SCCS has finalised its report on fragrance allergens in cosmetic products. The literature on fragrance allergy was interrogated to identify allergens relevant to consumers, in the context of a 1999 report from SCCNFP (Scientific Committee on Cosmetic Products and Non-Food Products intended for Consumers) which identified a series of 26 well-known fragrance allergens for which information should be provided to consumers on their presence in cosmetic products. From clinical experience alone, 82 substances (including 28 natural extracts) were classified as “established contact allergens” in humans, with HICC (hydroxyisohexyl 3-cyclohexene carboxaldehyde) of particular interest, having been responsible for over 1500 reported cases of fragrance allergy since the 1999 report.

As part of its investigation, SCCS evaluated available relevant dose-response data and suggested that thresholds based on elicitation levels in sensitised individuals would be sufficiently low to protect both non-sensitised and sensitised individuals against allergy or allergic responses. It was not, however, possible to derive such levels for individual chemicals due to limited human data. Instead, a general exposure limit of 0.8 μg/cm2 (0.01% in cosmetic products) was proposed, thought to be sufficiently protective for the majority of allergic consumers. For chloroatranol and atranol (the main allergenic constituents of oakmoss and treemoss extracts), and HICC, any level of continued exposure was considered to be unsafe, and it was recommended that these allergens be eliminated from consumer products.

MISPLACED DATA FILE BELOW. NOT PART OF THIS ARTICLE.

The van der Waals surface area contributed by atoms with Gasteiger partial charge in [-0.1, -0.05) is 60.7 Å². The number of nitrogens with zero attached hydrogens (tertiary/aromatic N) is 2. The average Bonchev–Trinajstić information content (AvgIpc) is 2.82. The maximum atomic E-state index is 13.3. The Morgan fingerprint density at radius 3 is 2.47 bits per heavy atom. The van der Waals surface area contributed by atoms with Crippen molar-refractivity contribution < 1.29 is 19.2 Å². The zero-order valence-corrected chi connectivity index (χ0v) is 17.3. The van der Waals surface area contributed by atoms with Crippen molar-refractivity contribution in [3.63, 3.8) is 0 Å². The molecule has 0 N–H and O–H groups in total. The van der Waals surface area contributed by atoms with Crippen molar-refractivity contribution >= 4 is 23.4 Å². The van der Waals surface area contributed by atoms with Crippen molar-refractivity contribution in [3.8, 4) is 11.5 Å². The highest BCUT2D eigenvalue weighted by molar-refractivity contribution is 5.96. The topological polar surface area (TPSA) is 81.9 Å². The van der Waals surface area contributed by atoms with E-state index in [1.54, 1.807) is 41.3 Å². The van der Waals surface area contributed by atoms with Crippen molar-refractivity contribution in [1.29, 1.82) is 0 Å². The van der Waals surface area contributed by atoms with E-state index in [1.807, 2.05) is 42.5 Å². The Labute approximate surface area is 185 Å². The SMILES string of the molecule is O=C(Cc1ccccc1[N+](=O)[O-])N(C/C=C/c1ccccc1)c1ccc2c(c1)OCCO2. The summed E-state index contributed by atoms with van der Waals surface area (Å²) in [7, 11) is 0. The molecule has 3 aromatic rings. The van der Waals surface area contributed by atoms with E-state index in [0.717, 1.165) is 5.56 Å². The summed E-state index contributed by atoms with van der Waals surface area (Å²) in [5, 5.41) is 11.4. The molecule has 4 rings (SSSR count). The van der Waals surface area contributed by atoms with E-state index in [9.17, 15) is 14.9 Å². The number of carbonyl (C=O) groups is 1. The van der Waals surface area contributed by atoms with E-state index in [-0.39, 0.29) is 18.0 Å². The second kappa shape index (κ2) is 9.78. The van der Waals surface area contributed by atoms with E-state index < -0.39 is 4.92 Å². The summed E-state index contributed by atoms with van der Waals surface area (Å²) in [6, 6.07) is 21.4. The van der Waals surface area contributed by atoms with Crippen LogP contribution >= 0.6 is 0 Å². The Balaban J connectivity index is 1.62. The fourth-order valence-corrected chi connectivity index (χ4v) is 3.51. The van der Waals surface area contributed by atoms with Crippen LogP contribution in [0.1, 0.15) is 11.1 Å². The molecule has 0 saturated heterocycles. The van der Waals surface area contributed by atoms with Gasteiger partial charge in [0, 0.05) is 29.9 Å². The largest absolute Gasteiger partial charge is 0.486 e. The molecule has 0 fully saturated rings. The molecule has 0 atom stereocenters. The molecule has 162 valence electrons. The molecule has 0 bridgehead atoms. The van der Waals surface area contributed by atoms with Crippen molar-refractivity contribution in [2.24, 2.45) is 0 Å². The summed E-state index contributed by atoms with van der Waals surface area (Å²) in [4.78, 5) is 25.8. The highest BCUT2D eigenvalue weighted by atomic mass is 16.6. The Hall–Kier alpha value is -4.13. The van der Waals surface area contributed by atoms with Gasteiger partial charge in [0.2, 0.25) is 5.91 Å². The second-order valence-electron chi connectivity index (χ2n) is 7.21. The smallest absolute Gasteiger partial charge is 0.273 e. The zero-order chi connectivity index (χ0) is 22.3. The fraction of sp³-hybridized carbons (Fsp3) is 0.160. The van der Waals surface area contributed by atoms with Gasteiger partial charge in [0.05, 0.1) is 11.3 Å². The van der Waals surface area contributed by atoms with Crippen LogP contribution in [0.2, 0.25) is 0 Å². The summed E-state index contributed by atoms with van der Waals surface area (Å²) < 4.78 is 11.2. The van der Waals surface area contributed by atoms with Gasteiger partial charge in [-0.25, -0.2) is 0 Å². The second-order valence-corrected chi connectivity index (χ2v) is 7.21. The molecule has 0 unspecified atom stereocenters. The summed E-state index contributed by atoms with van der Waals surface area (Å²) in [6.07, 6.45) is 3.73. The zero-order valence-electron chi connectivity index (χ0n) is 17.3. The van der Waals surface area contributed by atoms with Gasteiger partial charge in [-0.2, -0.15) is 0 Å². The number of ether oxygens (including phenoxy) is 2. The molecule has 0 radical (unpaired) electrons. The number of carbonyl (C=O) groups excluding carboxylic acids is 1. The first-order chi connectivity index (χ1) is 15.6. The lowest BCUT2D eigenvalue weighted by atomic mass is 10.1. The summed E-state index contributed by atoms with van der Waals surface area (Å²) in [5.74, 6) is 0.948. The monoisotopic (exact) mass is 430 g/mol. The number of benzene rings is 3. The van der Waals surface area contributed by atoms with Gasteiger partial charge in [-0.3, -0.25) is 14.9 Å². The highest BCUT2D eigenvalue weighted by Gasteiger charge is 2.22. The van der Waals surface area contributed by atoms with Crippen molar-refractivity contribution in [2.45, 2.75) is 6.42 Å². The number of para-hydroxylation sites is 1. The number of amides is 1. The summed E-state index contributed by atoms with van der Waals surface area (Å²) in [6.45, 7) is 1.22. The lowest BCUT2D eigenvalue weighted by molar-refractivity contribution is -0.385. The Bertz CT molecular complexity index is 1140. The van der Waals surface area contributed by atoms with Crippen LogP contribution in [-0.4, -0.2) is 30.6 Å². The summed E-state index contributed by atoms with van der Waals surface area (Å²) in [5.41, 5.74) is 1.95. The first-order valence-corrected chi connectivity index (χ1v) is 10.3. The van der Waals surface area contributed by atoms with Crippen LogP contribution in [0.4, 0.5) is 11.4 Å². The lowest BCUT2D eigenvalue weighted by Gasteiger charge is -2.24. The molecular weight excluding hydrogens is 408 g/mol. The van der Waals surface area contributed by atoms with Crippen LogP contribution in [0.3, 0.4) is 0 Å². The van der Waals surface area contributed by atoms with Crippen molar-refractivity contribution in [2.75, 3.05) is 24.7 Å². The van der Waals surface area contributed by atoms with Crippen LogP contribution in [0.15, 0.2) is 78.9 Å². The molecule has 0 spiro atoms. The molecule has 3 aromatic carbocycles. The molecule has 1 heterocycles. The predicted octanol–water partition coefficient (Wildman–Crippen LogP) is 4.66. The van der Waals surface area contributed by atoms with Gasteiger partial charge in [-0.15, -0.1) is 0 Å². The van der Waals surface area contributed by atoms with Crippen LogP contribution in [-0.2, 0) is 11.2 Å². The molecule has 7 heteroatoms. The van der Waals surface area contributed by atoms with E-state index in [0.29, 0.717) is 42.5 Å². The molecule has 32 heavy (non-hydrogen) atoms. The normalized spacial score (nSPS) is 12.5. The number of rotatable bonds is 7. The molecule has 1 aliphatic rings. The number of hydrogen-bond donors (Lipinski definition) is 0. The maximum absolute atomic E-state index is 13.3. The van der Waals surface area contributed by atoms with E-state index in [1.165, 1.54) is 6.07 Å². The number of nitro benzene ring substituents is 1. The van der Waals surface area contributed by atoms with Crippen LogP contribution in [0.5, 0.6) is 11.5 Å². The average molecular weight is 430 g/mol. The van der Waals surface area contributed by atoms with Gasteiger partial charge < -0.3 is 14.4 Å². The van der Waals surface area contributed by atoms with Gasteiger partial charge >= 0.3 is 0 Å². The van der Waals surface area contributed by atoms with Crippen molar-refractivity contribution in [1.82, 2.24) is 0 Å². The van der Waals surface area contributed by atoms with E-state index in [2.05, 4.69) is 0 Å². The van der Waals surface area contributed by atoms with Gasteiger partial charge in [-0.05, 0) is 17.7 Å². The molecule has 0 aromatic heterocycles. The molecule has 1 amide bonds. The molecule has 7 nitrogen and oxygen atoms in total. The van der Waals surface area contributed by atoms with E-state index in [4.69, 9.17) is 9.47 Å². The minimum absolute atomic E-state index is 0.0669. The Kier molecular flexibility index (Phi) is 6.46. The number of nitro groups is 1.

Scientific Committee on Consumer Safety. Opinion on fragrance allergens in cosmetic products. SCCS/1459/11. The SCCS adopted this opinion at its 15th plenary meeting of 26-27 June 2012.


The above item was taken from the September 2012 issue of Toxicology and Regulatory News which is sent automatically to members of bibra (click here for more details).

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